The site of the present-day Europa-Center in "New West" Berlin (also known as "City-West") was from 1916 home to the "Romanisches Cafe" ("[[Rome|Romanic]] Cafe"), a legendary meeting place for writers, artists and people in the theatre business, as well as those who aspired to join them. After being bombed during the [[Second World War]] in November 1943 the building lay in ruins. For a decade the premises were used only intermittently, according to need. Makeshift constructions were used variously by wrestlers, circus performers and missionaries, followed by food outlets and briefly a cinema hosting so-called "fashion films". A local newspaper saw the site as a "blot on Berlin's tourist profile".
[[Image:Kurfürstendamm 2003.JPG|thumb|Europacenter seen from [[Kurfürstendamm]]]]
Soon after the division of the city by the construction of the [[Berlin Wall]] in 1961, the situation changed. New buildings were politically desirable and were encouraged, as symbols of [[West Berlin]]'s vitality and durability. The Breitscheidplatz, a square in the central part of the western half of the city, needed further improvement in addition to the recently finished Kaiser Wilhelm Memorial Church. The successful Berlin businessman and investor [[Karl Heinz Pepper]] was appointed to oversee construction. He commissioned [[Helmut Hentrich]] and [[Hubert Petschnigg]] to design and build an office and shopping centre following the American model. [[Egon Eiermann]], architect of the Memorial Church, was involved as an artistic advisor. Construction work began in 1963, and on 2 April 1965 the Europa-Center was inaugurated by Mayor [[Willy Brandt]].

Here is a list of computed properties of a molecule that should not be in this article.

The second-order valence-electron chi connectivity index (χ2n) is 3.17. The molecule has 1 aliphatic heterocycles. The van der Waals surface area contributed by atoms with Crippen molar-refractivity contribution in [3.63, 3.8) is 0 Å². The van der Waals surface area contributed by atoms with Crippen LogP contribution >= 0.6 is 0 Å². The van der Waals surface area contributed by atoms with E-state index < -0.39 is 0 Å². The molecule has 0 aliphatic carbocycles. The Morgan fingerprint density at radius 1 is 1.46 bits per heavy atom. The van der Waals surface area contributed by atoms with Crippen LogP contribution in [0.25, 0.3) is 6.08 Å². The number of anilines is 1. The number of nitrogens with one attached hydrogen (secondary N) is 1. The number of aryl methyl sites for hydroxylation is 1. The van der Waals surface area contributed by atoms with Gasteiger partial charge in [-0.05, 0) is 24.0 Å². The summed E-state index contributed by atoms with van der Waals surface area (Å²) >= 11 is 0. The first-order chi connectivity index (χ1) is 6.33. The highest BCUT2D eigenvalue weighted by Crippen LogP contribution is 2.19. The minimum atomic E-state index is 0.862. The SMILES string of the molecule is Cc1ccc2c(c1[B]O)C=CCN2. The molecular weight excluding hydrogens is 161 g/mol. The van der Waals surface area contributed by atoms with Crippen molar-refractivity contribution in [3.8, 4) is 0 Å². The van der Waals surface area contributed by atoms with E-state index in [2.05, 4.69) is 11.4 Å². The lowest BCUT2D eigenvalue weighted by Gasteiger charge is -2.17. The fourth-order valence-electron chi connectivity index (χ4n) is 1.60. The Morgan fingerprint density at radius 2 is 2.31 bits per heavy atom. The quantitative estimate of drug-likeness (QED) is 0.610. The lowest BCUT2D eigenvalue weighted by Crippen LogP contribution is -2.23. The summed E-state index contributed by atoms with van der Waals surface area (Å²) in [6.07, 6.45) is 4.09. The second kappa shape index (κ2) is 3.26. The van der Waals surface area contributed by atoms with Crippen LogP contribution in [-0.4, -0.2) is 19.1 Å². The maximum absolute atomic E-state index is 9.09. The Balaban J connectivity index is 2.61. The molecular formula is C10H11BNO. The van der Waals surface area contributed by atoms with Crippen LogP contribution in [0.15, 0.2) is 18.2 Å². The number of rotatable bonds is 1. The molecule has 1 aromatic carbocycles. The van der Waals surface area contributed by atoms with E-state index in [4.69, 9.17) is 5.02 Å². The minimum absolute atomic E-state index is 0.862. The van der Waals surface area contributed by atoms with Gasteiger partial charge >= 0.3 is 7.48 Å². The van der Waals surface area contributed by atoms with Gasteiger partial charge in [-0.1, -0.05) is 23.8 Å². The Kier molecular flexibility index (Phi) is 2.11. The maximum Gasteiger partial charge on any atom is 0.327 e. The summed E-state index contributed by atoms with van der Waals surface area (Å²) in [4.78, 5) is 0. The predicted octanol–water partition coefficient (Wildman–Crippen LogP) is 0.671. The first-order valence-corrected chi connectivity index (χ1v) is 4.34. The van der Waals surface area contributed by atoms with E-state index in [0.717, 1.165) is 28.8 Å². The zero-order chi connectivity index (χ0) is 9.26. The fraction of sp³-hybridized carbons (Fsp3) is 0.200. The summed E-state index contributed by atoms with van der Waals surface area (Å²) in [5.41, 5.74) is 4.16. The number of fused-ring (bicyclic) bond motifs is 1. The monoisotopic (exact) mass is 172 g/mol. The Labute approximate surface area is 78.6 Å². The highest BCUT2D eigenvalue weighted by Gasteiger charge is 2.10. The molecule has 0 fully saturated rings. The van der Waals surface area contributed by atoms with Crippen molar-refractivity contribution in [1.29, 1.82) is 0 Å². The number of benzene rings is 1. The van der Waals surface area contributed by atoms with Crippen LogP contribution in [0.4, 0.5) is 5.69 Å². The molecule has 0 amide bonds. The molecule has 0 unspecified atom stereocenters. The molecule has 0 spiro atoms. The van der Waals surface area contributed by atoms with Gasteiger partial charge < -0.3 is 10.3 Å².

What had been built was a complex with a total floor space of 80,000 square metres, divided into distinct units: a two-storey foundation with a basement and two inner courtyards, a cinema, a hotel, an apartment block, and the box-shaped high-rise with a height of 86m, 21 storeys and 13,000 square metres of office space, at the time the only one of its kind in Berlin and hence a defining feature of Berlin's urban geography, frequently referenced in other designs. Numerous renovations and modernisations since then have served to increase the attractiveness and hence the commercial success of the building. For example the inner courtyards have been given canopies, and the skating rink in one of the courtyards was removed in 1979. In 1995 the operators of the complex gave the number of shops and food outlets as around 100, with between 20,000 and 40,000 visitors daily.
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